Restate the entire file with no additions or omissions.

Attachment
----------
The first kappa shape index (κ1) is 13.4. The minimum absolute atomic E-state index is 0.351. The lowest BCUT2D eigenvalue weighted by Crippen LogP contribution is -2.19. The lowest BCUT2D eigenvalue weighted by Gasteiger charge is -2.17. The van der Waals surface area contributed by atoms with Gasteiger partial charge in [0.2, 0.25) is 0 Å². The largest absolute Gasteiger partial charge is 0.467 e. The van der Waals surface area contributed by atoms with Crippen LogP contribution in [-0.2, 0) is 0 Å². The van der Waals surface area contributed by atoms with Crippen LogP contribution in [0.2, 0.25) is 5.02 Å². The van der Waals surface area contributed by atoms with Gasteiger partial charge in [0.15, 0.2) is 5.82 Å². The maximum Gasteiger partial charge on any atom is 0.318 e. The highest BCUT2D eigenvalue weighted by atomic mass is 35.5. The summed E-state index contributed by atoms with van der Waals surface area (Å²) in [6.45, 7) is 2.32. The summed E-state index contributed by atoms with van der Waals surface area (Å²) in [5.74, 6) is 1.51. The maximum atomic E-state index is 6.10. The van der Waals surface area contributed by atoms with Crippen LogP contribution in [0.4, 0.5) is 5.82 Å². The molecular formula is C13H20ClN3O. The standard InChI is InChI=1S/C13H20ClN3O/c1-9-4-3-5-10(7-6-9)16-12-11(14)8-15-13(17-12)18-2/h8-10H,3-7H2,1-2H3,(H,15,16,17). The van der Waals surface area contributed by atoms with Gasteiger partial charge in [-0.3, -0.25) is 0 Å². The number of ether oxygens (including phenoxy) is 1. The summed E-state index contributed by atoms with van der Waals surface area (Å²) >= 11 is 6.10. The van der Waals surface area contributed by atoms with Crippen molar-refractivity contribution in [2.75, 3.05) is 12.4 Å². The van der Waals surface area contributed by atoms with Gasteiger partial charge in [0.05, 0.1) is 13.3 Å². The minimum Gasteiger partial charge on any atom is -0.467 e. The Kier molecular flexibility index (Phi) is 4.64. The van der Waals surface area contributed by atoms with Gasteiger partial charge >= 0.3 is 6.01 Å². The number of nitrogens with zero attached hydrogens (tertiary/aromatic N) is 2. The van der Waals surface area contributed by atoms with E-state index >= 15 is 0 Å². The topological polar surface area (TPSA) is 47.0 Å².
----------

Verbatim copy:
The first kappa shape index (κ1) is 13.4. The minimum absolute atomic E-state index is 0.351. The lowest BCUT2D eigenvalue weighted by Crippen LogP contribution is -2.19. The lowest BCUT2D eigenvalue weighted by Gasteiger charge is -2.17. The van der Waals surface area contributed by atoms with Gasteiger partial charge in [0.2, 0.25) is 0 Å². The largest absolute Gasteiger partial charge is 0.467 e. The van der Waals surface area contributed by atoms with Crippen LogP contribution in [-0.2, 0) is 0 Å². The van der Waals surface area contributed by atoms with Crippen LogP contribution in [0.2, 0.25) is 5.02 Å². The van der Waals surface area contributed by atoms with Gasteiger partial charge in [0.15, 0.2) is 5.82 Å². The maximum Gasteiger partial charge on any atom is 0.318 e. The highest BCUT2D eigenvalue weighted by atomic mass is 35.5. The summed E-state index contributed by atoms with van der Waals surface area (Å²) in [6.45, 7) is 2.32. The summed E-state index contributed by atoms with van der Waals surface area (Å²) in [5.74, 6) is 1.51. The maximum atomic E-state index is 6.10. The van der Waals surface area contributed by atoms with Crippen LogP contribution in [0.4, 0.5) is 5.82 Å². The molecular formula is C13H20ClN3O. The standard InChI is InChI=1S/C13H20ClN3O/c1-9-4-3-5-10(7-6-9)16-12-11(14)8-15-13(17-12)18-2/h8-10H,3-7H2,1-2H3,(H,15,16,17). The van der Waals surface area contributed by atoms with Gasteiger partial charge in [-0.3, -0.25) is 0 Å². The number of ether oxygens (including phenoxy) is 1. The summed E-state index contributed by atoms with van der Waals surface area (Å²) >= 11 is 6.10. The van der Waals surface area contributed by atoms with Crippen molar-refractivity contribution in [2.75, 3.05) is 12.4 Å². The van der Waals surface area contributed by atoms with Gasteiger partial charge in [0.05, 0.1) is 13.3 Å². The minimum Gasteiger partial charge on any atom is -0.467 e. The Kier molecular flexibility index (Phi) is 4.64. The van der Waals surface area contributed by atoms with Gasteiger partial charge >= 0.3 is 6.01 Å². The number of nitrogens with zero attached hydrogens (tertiary/aromatic N) is 2. The van der Waals surface area contributed by atoms with E-state index >= 15 is 0 Å². The topological polar surface area (TPSA) is 47.0 Å².